Who are latest targets of cyber group Lyceum?

9 November 2021

By Accenture Cyber Threat Intelligence and Prevailion Adversarial
Counterintelligence Team

Prevailion’s Adversarial Counterintelligence Team and Accenture’s Cyber Defense group are teaming up to jointly utilize their respective proprietary data and expert analysis to deliver timely and in-depth security research. Our goal is to provide insights into threat actor tactics, targets, and campaigns to deliver actionable detection and mitigation opportunities to defenders.

Accenture’s Cyber Threat Intelligence (ACTI) group and Prevailion’s Adversarial Counterintelligence Team (PACT) dug into recently publicized campaigns of the cyber espionage threat group Lyceum (aka HEXANE, Spirlin) to further analyze the operational infrastructure and victimology of this actor. The team’s findings corroborate and reinforce previous ClearSky and Kaspersky research indicating a primary focus on computer network intrusion events aimed at telecommunications providers in the Middle East. Additionally, the research expands on this victim set by identifying additional targets within internet service providers (ISPs) and government agencies. Although all victim-identifying information has been redacted, this report seeks to provide these targeted industry and geographic verticals with additional knowledge of the threat and mitigation opportunities.

 

Findings:

The ACTI/PACT team made the following key findings:

  • Between July and October 2021, Lyceum backdoors appear to have targeted ISPs and telecommunication operators in Israel, Morocco, Tunisia, and Saudi Arabia as well as a ministry of foreign affairs (MFA) in Africa.
  • At least two of the identified compromises are assessed to be ongoing despite prior public disclosure of indicators of compromise (IOCs).
  • Domain name system (DNS) tunneling appears to be used only during the early stages of backdoor deployment; subsequently, the Lyceum operators use the HTTP(S) command and control (C2) functionality encoded in the backdoors.

 

Methodology:

From an offset in the comprehensive analysis by ClearSky and Kaspersky, ACTI and PACT have conducted research on these campaigns based on Prevailion’s network telemetry overlaid with ACTI’s technical understanding of Lyceum backdoor communication.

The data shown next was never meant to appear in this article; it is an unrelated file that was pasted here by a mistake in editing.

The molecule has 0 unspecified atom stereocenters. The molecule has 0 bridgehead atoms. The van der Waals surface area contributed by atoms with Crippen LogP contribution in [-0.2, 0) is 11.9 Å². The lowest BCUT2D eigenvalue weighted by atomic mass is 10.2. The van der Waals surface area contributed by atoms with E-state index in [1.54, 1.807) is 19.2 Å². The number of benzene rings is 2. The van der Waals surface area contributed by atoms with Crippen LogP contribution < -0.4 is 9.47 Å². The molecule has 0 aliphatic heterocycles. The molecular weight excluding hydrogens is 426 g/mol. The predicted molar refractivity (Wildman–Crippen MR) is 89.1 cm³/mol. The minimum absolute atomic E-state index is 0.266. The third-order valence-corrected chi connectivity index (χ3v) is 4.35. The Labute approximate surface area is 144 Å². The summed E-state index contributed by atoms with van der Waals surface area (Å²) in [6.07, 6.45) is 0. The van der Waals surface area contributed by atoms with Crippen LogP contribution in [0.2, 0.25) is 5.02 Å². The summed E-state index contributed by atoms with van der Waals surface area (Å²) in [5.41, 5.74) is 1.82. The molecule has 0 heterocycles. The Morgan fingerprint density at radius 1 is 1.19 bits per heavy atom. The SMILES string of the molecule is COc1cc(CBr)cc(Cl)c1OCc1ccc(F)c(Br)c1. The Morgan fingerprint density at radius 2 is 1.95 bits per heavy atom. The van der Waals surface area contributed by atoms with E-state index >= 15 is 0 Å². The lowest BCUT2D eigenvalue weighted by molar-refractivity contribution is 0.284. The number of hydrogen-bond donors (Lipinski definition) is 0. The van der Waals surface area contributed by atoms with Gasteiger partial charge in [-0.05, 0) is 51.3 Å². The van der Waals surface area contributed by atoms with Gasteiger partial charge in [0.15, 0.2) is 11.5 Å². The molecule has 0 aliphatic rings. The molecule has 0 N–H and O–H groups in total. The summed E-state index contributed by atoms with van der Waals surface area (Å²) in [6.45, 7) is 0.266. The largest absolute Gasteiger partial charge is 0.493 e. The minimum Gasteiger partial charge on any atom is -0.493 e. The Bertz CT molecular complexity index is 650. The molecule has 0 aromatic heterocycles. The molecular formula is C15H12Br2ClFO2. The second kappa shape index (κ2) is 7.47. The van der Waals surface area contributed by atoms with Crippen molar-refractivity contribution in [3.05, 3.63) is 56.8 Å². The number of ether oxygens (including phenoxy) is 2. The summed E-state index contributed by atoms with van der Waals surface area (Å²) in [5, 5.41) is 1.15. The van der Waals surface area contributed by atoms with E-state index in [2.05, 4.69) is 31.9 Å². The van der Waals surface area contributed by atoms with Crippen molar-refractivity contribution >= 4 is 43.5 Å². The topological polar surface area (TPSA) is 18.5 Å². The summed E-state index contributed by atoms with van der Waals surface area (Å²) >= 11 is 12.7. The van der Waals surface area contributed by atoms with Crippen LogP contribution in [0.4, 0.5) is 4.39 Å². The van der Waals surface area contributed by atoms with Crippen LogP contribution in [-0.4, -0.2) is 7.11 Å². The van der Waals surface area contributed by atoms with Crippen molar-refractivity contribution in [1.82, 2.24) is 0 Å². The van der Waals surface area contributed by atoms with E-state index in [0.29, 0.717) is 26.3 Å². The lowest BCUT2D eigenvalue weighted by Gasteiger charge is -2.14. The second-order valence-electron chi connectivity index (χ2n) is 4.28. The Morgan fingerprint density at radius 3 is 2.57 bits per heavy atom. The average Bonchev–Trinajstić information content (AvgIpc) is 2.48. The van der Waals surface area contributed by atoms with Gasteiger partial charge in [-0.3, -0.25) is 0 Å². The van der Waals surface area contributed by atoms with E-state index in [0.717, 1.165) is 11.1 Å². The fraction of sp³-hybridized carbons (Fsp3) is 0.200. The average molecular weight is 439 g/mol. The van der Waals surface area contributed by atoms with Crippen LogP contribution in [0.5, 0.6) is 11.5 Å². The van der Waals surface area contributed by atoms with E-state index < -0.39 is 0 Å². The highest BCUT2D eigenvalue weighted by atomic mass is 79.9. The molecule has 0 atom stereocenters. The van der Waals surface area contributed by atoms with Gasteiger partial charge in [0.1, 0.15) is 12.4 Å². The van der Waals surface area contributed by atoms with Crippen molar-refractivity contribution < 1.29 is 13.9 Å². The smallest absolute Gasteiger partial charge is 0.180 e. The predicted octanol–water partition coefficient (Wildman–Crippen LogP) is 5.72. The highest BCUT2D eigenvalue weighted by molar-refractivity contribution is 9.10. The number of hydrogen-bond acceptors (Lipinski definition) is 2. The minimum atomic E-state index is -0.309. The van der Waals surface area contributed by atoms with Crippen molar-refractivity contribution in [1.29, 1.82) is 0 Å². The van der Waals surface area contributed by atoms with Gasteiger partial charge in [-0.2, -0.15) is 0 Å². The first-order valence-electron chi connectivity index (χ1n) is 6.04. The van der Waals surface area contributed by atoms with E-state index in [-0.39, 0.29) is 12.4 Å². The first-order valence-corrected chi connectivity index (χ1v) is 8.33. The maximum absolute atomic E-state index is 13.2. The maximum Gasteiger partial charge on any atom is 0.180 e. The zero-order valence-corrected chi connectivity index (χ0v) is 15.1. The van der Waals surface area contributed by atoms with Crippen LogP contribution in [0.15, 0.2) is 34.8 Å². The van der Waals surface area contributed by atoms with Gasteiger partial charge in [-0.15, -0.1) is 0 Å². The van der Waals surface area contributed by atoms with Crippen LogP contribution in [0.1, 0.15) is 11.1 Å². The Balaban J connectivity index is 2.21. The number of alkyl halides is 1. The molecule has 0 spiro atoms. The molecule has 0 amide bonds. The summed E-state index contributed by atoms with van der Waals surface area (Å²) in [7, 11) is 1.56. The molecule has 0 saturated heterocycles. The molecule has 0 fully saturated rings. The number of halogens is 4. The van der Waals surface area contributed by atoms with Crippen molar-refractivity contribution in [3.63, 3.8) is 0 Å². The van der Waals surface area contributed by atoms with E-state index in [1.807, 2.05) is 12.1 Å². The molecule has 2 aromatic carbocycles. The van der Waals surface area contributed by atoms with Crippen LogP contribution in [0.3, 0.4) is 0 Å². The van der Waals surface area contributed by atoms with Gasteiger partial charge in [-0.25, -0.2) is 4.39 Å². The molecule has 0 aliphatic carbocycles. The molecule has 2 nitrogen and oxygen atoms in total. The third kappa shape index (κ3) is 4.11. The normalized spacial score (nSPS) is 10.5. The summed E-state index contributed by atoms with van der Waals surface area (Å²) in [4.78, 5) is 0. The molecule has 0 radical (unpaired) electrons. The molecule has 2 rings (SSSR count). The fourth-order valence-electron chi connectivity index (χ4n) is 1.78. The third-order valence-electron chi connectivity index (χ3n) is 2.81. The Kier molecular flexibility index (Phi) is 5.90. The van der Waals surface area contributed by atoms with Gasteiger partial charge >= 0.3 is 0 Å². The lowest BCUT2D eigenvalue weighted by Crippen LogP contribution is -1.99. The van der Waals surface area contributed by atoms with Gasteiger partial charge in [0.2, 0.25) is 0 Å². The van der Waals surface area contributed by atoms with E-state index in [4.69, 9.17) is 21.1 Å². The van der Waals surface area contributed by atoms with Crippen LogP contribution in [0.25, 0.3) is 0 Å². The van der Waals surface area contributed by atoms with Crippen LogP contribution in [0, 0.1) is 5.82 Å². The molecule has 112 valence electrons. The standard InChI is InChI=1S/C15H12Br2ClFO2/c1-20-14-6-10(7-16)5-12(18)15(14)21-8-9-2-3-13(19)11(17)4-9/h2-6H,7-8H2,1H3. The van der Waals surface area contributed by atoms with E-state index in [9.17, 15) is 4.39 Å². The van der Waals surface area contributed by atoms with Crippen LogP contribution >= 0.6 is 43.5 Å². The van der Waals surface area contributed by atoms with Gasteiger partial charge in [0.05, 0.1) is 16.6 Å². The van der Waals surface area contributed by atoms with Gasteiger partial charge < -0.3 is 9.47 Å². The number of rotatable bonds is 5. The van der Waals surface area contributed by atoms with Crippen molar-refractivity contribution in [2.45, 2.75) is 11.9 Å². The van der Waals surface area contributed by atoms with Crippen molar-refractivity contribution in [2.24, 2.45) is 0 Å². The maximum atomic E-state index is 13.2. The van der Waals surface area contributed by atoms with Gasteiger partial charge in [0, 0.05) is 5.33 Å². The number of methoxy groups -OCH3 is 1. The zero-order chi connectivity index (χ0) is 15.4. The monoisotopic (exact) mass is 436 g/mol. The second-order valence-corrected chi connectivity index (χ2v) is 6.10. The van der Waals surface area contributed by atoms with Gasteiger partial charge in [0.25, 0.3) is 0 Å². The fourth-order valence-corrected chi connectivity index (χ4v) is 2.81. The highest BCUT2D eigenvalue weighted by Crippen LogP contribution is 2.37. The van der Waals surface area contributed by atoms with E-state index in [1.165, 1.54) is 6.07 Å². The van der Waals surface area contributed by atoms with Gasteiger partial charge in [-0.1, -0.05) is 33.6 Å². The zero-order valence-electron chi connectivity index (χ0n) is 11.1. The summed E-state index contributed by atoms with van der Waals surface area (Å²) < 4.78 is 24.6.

The joint ACTI/PACT research team was able to identify additional web-based infrastructure used by Lyceum, which corroborated previous reporting and identified six domains with a previously unknown connection to Lyceum (five of which are currently registered). This research eventually fueled Prevailion’s ability to annex over 20 Lyceum domains, which provided network telemetry of ongoing compromises. Analysis of this telemetry, enriched and corroborated with host-based data, allowed the team to identify additional victims and provide further visibility into Lyceum’s targeting methodology.

 

Victimology:

Active since 2017, Lyceum targets organizations in sectors of strategic national importance, including oil and gas organizations and telecommunications providers. ACTI/PACT assess the targets for this campaign to be congruent with Lyceum’s previous activity, however, the group has expanded its target set to include ISPs and government bodies.

ACTI/PACT identified victims within telecommunication companies and ISPs in Israel, Morocco, Tunisia, and Saudi Arabia as well as an MFA in Africa. Telecommunications companies and ISPs are high-level targets for cyber espionage threat actors because once compromised, they provide access to various organizations and subscribers in addition to internal systems that can be used to leverage malicious behavior even further. Additionally, companies within these industries can also be used by threat actors or their sponsors to surveil individuals of interest. MFAs are also highly sought-after targets because they have valuable intelligence on the current state of bilateral relationship and insight into future dealings.

 

Investigation Summary:

During this campaign, Lyceum used two primary malware families, dubbed Shark and Milan (a.k.a. James). The ACTI/PACT investigation focused on the C2 communication aspects that analysts observed in Prevailion’s telemetry, since ClearSky and Kasperksy have already provided detailed technical descriptions of the backdoors. Both backdoors can communicate via DNS and HTTP(S) for C2 communication (see Detailed Technical Description below for more information).

Shark produces a configuration file that contains at least one C2 domain, which is used with a Domain Generating Algorithm (DGA) for DNS tunneling or HTTP C2 communications. The C2 domains’ authoritative name server is attacker controlled allowing Lyceum operators to provide commands through IP-addresses in the A-records of DNS responses. Shark uses a specific syntax when sending HTTP requests that enabled ACTI/PACT researchers to create a regular expression – a combination of characters in strings that specify a search pattern – to identify additional victims of the campaign. Using this regular expression, the researchers were able to pivot from likely Israeli hosts to IP-addresses resolving to telecommunication and ISPs in Israel and Saudi-Arabia. The backdoor had consistent beaconing at these victims beginning in September through October 2021.

For C2 communications over DNS, Milan uses hardcoded domains as the input for a custom DGA. The DGA is documented in Kaspersky’s report as is some of the syntax used by Milan for C2 over HTTP(S). However, ACTI found that some of the legacy Milan backdoors retrieve data by generating requests using the hard-coded domain and then requesting one of a number Active Server Pages-related URL paths. These URL paths are hardcoded within some of the Milan samples. Those identified by ACTI were: